Why do we flip classrooms?

What is the number one complaint from teachers? Time! Teachers have so many ideas, but don't have the time to incorporate them in their classroom. Why? It is because they are spending most of their time presenting the material. According to Katie Gimbar, she was spending 90% of class time on delivery and review of content. Only 10% of the time was spent on student application. (Gimbar, 2011) The flipped classroom model is designed to maximize the time that the students are in class. Less time is spent on lecturing, and more time is spent applying the skill. When students watch the instructional videos outside of the classroom, more class time can be focused on mastering the task with different forms of application.

Watch the video of Katie Gimbar explain why she flipped her classroom.

Accoding to Aaron Sams, a flipped classroom will "help students become learners who can learn for themselves and by themselves." (Sams, 2010) Watch the video to see why he flipped his classroom.


 What does the flipped classroom look like?

The flipped classroom model is split into four parts: Demonstration and Application, Experiential Engagement, Meaning Making, and Concept Exploration.
Experiential Engagement: This is often where it begins. It is hands-on learning activities that fully engage students. These activities include experiements, simulations, games, and use of the arts. Students become more interested in the topic because of the experience. As a result, they have a desire to learn more and create meanings about that experience. (Gerstein, 2011)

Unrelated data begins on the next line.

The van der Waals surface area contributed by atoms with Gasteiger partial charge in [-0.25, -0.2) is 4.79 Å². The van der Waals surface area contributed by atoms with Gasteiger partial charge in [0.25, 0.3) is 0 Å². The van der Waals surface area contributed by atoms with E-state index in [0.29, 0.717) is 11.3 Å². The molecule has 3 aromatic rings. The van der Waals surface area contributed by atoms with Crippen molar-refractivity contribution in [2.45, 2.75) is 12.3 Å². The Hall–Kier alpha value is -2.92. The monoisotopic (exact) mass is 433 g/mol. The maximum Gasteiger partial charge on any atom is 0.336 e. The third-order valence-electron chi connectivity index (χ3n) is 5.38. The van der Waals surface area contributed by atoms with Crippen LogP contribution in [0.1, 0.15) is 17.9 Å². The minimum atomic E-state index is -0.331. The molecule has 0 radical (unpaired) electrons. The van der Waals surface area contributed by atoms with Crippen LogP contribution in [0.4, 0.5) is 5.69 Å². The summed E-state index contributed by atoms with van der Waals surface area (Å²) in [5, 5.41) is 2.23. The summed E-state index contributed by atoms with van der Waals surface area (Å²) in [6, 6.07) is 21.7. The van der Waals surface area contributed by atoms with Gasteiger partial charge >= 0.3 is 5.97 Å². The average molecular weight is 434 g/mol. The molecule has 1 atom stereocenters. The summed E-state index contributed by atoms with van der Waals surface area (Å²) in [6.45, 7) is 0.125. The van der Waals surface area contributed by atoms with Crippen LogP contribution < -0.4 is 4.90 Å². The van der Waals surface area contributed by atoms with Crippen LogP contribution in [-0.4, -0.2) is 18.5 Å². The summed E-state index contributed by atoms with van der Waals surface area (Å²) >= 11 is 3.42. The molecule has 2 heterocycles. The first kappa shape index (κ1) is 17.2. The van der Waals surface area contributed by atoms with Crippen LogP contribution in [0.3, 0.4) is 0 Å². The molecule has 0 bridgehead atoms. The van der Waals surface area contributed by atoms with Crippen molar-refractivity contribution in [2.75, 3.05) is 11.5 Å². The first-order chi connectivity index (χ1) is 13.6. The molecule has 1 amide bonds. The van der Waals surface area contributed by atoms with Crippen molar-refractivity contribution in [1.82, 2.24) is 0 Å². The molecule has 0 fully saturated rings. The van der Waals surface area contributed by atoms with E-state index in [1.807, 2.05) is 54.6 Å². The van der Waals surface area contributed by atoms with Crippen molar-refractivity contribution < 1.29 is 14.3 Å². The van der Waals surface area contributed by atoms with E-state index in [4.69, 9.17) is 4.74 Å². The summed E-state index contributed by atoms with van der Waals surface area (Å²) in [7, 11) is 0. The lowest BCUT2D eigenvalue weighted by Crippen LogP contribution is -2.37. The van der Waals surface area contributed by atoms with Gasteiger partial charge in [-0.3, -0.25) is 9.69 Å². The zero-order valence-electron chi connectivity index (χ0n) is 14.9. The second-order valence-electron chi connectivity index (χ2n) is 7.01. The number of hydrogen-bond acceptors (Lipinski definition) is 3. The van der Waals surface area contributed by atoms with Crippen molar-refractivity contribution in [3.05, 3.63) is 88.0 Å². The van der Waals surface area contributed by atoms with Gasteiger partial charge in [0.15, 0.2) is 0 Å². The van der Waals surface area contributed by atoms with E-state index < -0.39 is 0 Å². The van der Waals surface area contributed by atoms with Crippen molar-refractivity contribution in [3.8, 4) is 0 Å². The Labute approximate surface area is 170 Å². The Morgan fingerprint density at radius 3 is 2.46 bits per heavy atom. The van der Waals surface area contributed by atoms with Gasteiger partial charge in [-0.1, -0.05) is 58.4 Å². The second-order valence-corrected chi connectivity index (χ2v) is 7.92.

Concept Exploration: Students watch video lectures or learn from websites and simulations. The videos are used to teach the concepts related to the topic or skill. Learners have complete control of the media. Students can share the media through online discussions or podcasts. (Gerstein, 2011)
Meaning Making: This is where learners reflect on their discoveries. This is where students are traditionally tested on their understandings. (Gerstein, 2011)
Demonstration and Application: Students present what they know by applying the material in a new way. Students don't just reflect, they must create something that is individualized and goes beyond to apply it to everyday life. (Gerstein, 2011)


What are the benefits of a flipped classroom?

"When students own their learning, then deep, authentic, transformative things happen in a classroom." ( Watters, 2012)
Flipped classrooms offer a variety of benefits to students and teachers. They range from differentiated instruction to more application time.
Benefits of students:
  • Students can progress at their own pace.
  • The use of videos allows learners to control the media. They can review parts that are misunderstood or they are more interested in. They can fast-forward through concepts they already understand.
  • Allows students with multiple learning styles to learn their own pace.
  • It provides a hands on learning approach. (Gerstein,2011)
  • More personalized attention to the students (Walsh, 2013)
  • Overall interaction increases- teacher to student and student to student. (Bergmann and Sams, 2011)
Benefits of teachers:
  • Their role has changed from presenter of content to learning coach.
  • Students rely on each other instead of the teacher. (Bergmann and Sams, 2011)
  • It gives instructors a better opportunity to find errors in students' thinking. (Educause, 2012)
Click on the link to view a Flipped Classroom Infographic: http://www.knewton.com/flipped-classroom/

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